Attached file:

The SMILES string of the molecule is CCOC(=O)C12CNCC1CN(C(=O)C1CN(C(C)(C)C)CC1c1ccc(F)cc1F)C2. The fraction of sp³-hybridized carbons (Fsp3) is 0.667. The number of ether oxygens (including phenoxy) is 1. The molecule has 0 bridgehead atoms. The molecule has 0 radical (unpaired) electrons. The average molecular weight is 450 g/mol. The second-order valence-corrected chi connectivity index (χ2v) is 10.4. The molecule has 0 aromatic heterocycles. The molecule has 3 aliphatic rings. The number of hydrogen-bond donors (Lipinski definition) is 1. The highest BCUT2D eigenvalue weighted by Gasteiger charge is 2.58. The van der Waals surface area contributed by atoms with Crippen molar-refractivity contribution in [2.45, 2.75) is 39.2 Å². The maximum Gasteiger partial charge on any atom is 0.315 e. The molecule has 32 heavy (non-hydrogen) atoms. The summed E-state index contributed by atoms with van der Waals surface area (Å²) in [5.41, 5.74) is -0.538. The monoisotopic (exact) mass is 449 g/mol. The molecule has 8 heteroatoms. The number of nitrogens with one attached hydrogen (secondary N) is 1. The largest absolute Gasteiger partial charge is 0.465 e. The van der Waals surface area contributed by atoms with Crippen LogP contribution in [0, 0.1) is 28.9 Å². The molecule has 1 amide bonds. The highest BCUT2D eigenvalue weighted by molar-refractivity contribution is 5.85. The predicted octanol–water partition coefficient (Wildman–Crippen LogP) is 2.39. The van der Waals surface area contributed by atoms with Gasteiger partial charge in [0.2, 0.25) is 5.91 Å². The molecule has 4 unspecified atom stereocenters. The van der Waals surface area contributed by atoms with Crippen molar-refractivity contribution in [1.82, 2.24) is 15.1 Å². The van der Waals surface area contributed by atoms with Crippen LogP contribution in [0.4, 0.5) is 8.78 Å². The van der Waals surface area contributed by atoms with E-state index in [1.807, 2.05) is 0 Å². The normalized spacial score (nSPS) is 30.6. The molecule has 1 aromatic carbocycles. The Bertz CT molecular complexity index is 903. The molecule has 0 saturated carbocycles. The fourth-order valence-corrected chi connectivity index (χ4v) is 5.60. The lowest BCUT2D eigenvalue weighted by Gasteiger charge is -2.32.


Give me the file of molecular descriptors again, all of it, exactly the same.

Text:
The SMILES string of the molecule is CCOC(=O)C12CNCC1CN(C(=O)C1CN(C(C)(C)C)CC1c1ccc(F)cc1F)C2. The fraction of sp³-hybridized carbons (Fsp3) is 0.667. The number of ether oxygens (including phenoxy) is 1. The molecule has 0 bridgehead atoms. The molecule has 0 radical (unpaired) electrons. The average molecular weight is 450 g/mol. The second-order valence-corrected chi connectivity index (χ2v) is 10.4. The molecule has 0 aromatic heterocycles. The molecule has 3 aliphatic rings. The number of hydrogen-bond donors (Lipinski definition) is 1. The highest BCUT2D eigenvalue weighted by Gasteiger charge is 2.58. The van der Waals surface area contributed by atoms with Crippen molar-refractivity contribution in [2.45, 2.75) is 39.2 Å². The maximum Gasteiger partial charge on any atom is 0.315 e. The molecule has 32 heavy (non-hydrogen) atoms. The summed E-state index contributed by atoms with van der Waals surface area (Å²) in [5.41, 5.74) is -0.538. The monoisotopic (exact) mass is 449 g/mol. The molecule has 8 heteroatoms. The number of nitrogens with one attached hydrogen (secondary N) is 1. The largest absolute Gasteiger partial charge is 0.465 e. The van der Waals surface area contributed by atoms with Crippen LogP contribution in [0, 0.1) is 28.9 Å². The molecule has 1 amide bonds. The highest BCUT2D eigenvalue weighted by molar-refractivity contribution is 5.85. The predicted octanol–water partition coefficient (Wildman–Crippen LogP) is 2.39. The van der Waals surface area contributed by atoms with Gasteiger partial charge in [0.2, 0.25) is 5.91 Å². The molecule has 4 unspecified atom stereocenters. The van der Waals surface area contributed by atoms with Crippen molar-refractivity contribution in [1.82, 2.24) is 15.1 Å². The van der Waals surface area contributed by atoms with Crippen LogP contribution in [0.4, 0.5) is 8.78 Å². The van der Waals surface area contributed by atoms with E-state index in [1.807, 2.05) is 0 Å². The normalized spacial score (nSPS) is 30.6. The molecule has 1 aromatic carbocycles. The Bertz CT molecular complexity index is 903. The molecule has 0 saturated carbocycles. The fourth-order valence-corrected chi connectivity index (χ4v) is 5.60. The lowest BCUT2D eigenvalue weighted by Gasteiger charge is -2.32.